“Heart Museum” is certainly one of the most solid releases this year. Of Glaciers has sculpted a flawless melodic hardcore/metalcore album that will infallibly rumble the earth for years to come.

Within seconds “Heart Museum” executes a grip so powerful and permanent it’s obvious there is no escaping, even if you wanted to. A realization is soon made that “Heart Museum” performs a duty that rivals its impenetrable stonewalls; instead “Heart Museum” shatters the shackles that bind and limit us, emancipating the deepest afflictions we all carry inside.

The key with the capacity to liberate is carried in the vocals and lyrics.  Cade Armstrong stays rooted to a level that holds so very true atop “Heart Museum’s” rolling escalations and cascades. A lower pitch in Armstrong’s scream commands attention and power, while his strained yelling overflows with emotion, fueling life into the lyrics.  Of Glacier’s anguishing hardcore screams are tastefully accented by a clean vocal style so appropriate and affective, performed by guitarist Ryan Zyer.  I suppose the clean vocals could be considered “catchy” due to their ease of flow and fitting melody but that may allude to memorable choruses, which is not the case here. The cleans are expressive and enlightening to the song’s message, solidifying Of Glaciers status as a wholesome musical group.  I highly recommend running through a few tracks while reading along with the lyrics, which can be found on Bandcamp. It is rewarding to follow Armstrong’s pattern and how well he puts emphasis on the music. You will find an abundance of memorable quotes that you will surely find yourself repeating.  Some of my favorites are “Our greatest fear: reflection”, “Absently, you somehow still exist within me”, and “Broken homes make the strongest bones.”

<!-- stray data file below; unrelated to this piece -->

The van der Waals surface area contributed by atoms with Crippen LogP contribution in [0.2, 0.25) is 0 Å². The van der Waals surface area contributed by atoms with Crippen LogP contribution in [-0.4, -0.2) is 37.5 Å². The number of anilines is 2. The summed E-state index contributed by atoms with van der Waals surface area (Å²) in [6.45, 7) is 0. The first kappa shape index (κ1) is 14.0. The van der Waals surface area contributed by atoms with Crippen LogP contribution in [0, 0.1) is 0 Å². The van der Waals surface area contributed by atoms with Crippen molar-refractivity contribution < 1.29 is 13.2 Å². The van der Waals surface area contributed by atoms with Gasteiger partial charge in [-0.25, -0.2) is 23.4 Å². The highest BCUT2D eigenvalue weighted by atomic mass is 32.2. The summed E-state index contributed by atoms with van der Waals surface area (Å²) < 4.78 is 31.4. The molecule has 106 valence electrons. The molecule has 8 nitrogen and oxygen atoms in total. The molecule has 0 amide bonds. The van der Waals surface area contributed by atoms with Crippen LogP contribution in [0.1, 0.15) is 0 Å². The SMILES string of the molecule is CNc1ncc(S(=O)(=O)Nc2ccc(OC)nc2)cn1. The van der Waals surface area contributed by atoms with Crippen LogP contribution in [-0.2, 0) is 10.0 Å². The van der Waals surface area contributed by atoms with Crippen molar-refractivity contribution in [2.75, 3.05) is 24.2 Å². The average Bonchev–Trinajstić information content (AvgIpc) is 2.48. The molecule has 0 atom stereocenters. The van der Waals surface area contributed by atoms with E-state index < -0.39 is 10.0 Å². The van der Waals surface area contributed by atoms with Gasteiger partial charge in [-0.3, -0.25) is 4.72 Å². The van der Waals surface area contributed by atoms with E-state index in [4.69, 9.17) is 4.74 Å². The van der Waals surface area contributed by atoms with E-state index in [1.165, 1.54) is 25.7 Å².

Mix and mastered by Nolly Getgood (Periphery), “Heart Museum’s” sound towers above the rest. Of Glaciers drives home the vocals with booming guitar and indescribably crushing drums. With drumming at the core, this album is filled with fulfilling fills. Of Glaciers is in your face whether they are grooving or floating in melody. “De-Victimized” shows this with its heavy start and iridescent departure.  Tracks “Enlightenment I: In Question” and “Enlightenment II: Ego Death” are stupefying.

Through a hardcore lens, Of Glaciers expands upon familiar sounds to create something new and esteemed.  Of Glaciers’ members seemed to pour their inspirations together for the ultimate creation of “Heart Museum.” For Fans of Misery Signals, “old” For The Fallen Dreams, “old” The Ghost Inside, Gideon.

– Tyler Dermitt

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